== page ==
Ontario craft cider industry keeps it local with new apple varieties
By Agricultural Adaptation Council
By Agricultural Adaptation Council
October 23, 2017, Guelph Ont – Ontario’s cider industry is working on new ways to quench the growing thirst for locally-grown hard cider, from the ground up. In 2011, the Ontario Craft Cider Association (OCCA) formed with a mandate to develop and maintain a world-class cider industry in Ontario using local fruit and craft methods.
It was a lofty goal, considering none of the cider apple varieties were readily available to Ontario growers. But with hard cider leading the growth category at LCBO stores, the group saw an opportunity to grow the seven per cent market share Ontario cider currently has of this segment. And in the process, the effort would support locally-grown cider to strengthen this made-in-Ontario industry.
“Ontario growers have been producing local cider for years using fresh apple varieties and they make a good cider,” says Tom Wilson, owner/operator of Spirit Tree Estate Cidery in Caledon and OCCA chair. “But we know that European varieties grown specifically for the cider market contain a much better flavour profile and tannin content to make high-quality hard cider.”
One of OCCA’s first projects involved grassroots research to evaluate European cider apple cultivars under Ontario’s growing conditions to understand the agronomics of growing the varieties and evaluating the attributes of the resulting juice for cider quality.
“Our group is part of a three-phase project to build a bigger cider industry in Ontario,” says Wilson, who is a third-generation Ontario apple grower. “There is very limited information available for our members on how European cider varieties will perform in Ontario. We really need science-based information to help growers make informed choices about using cider apple cultivars that will create the type of cider the market is craving.”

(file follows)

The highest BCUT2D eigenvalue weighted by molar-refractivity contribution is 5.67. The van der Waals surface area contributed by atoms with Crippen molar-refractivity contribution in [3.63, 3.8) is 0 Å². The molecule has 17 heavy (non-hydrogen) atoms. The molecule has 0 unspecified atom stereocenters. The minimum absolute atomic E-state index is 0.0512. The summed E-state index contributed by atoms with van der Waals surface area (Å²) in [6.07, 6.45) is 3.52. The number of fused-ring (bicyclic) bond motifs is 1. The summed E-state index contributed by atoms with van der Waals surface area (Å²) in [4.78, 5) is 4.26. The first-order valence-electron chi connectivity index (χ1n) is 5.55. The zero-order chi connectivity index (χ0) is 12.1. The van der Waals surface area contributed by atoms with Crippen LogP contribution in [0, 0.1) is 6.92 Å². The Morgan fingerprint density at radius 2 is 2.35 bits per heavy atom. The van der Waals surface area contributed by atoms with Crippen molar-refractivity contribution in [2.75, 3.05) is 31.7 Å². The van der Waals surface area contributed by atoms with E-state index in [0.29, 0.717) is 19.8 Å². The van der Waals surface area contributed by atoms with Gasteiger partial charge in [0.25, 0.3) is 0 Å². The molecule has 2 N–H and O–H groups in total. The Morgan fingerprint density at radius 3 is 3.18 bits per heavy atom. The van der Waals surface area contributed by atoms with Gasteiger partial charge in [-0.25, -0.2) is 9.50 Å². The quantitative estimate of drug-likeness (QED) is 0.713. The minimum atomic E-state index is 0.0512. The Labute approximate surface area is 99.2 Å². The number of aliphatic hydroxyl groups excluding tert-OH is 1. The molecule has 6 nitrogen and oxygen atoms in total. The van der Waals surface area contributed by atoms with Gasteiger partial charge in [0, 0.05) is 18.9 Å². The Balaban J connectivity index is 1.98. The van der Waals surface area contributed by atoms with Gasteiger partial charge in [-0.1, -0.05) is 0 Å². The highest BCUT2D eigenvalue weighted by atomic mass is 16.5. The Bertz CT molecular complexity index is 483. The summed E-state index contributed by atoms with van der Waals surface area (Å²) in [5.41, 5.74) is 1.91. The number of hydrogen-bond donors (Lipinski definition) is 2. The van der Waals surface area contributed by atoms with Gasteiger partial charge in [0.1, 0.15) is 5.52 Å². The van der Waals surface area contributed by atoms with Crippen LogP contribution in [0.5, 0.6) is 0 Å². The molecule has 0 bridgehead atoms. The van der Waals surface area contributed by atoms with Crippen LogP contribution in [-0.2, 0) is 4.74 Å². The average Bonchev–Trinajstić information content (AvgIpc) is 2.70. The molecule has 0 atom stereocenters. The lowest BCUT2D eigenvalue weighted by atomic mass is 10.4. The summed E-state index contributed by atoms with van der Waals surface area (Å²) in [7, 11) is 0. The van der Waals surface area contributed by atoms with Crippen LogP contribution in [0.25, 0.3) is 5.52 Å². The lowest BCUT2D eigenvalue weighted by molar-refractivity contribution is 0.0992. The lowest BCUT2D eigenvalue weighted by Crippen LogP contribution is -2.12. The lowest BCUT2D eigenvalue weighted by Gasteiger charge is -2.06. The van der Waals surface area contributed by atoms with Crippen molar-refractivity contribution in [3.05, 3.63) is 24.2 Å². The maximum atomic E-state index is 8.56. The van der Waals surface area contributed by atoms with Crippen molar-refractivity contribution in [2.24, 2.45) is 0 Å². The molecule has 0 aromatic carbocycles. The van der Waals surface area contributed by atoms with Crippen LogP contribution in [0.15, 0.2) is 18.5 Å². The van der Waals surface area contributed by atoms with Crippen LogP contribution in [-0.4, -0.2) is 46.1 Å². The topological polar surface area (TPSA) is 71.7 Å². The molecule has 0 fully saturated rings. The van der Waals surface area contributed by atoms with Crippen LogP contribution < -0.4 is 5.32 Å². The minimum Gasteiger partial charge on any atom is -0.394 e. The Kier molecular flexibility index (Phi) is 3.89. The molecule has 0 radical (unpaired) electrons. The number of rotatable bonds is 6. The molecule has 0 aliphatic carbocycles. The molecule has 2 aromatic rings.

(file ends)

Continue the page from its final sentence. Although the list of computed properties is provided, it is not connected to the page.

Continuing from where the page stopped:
The first phase of the project was to source the genetic material to grow some of the European cider apple cultivars. The second phase, supported in part by Growing Forward 2 (GF2) funding accessed through the Agricultural Adaptation Council (AAC) is where the grassroots, field research took place.
Five orchards around the province were chosen to plant 29 new cider apple cultivars to gather local performance data on how the trees grow and the attributes of the resulting juice.
While OCCA is learning the finer points of growing European cider cultivars, they also commissioned an economic impact study of the Ontario industry.
Building a stronger cider industry in Ontario will return greater economic activity for the 25 craft cider producers, and in the process deliver many spin-off contributions to the broader community.
“The latest economic impact study we commissioned in late 2016 identified a number of other benefits for our growing sector, including tourism, rural development, attracting new businesses, community events and contributing to employment and training opportunities in the areas where our members operate,” says Wilson.
OCCA’s commissioned report provides encouraging statistics about the contributions of the Ontario industry to the economy, and the results confirm a growing opportunity for Ontario growers and cider lovers. Ontario-grown cider contains all the elements of a great agri-food success. Consumers are ready and eager to support local, Ontario’s cider growers are making great strides with new cider apple varieties and hard cider is a beverage category that continues to exceed growth targets year after year.